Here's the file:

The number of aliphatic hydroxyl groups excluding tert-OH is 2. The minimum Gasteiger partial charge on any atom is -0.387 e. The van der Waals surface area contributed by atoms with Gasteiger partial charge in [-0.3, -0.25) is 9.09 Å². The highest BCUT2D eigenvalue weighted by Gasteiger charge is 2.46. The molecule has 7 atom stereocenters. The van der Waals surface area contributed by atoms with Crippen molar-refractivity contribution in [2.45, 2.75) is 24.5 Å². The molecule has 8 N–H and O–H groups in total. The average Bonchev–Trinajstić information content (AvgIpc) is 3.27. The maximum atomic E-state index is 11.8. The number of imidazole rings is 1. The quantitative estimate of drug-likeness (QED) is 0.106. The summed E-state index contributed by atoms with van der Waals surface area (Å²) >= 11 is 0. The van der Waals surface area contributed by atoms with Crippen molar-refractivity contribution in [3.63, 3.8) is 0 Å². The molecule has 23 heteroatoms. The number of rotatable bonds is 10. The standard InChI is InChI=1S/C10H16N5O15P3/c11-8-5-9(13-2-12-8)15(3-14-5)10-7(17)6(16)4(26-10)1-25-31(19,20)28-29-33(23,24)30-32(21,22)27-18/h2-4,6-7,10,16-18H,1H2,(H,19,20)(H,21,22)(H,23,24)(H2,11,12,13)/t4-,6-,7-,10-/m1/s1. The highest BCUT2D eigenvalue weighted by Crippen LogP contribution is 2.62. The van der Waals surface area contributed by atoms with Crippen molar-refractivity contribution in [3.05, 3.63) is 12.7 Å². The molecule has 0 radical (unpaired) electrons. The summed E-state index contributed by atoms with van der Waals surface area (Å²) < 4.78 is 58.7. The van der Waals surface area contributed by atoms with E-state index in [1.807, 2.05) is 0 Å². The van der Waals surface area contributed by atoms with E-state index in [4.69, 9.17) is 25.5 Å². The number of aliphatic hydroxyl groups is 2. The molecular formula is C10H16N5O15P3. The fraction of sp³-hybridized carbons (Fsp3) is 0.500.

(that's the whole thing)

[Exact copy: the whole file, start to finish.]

The number of aliphatic hydroxyl groups excluding tert-OH is 2. The minimum Gasteiger partial charge on any atom is -0.387 e. The van der Waals surface area contributed by atoms with Gasteiger partial charge in [-0.3, -0.25) is 9.09 Å². The highest BCUT2D eigenvalue weighted by Gasteiger charge is 2.46. The molecule has 7 atom stereocenters. The van der Waals surface area contributed by atoms with Crippen molar-refractivity contribution in [2.45, 2.75) is 24.5 Å². The molecule has 8 N–H and O–H groups in total. The average Bonchev–Trinajstić information content (AvgIpc) is 3.27. The maximum atomic E-state index is 11.8. The number of imidazole rings is 1. The quantitative estimate of drug-likeness (QED) is 0.106. The summed E-state index contributed by atoms with van der Waals surface area (Å²) >= 11 is 0. The van der Waals surface area contributed by atoms with Crippen molar-refractivity contribution in [3.63, 3.8) is 0 Å². The molecule has 23 heteroatoms. The number of rotatable bonds is 10. The standard InChI is InChI=1S/C10H16N5O15P3/c11-8-5-9(13-2-12-8)15(3-14-5)10-7(17)6(16)4(26-10)1-25-31(19,20)28-29-33(23,24)30-32(21,22)27-18/h2-4,6-7,10,16-18H,1H2,(H,19,20)(H,21,22)(H,23,24)(H2,11,12,13)/t4-,6-,7-,10-/m1/s1. The highest BCUT2D eigenvalue weighted by Crippen LogP contribution is 2.62. The van der Waals surface area contributed by atoms with Crippen molar-refractivity contribution in [3.05, 3.63) is 12.7 Å². The molecule has 0 radical (unpaired) electrons. The summed E-state index contributed by atoms with van der Waals surface area (Å²) < 4.78 is 58.7. The van der Waals surface area contributed by atoms with E-state index in [1.807, 2.05) is 0 Å². The van der Waals surface area contributed by atoms with E-state index in [4.69, 9.17) is 25.5 Å². The number of aliphatic hydroxyl groups is 2. The molecular formula is C10H16N5O15P3. The fraction of sp³-hybridized carbons (Fsp3) is 0.500.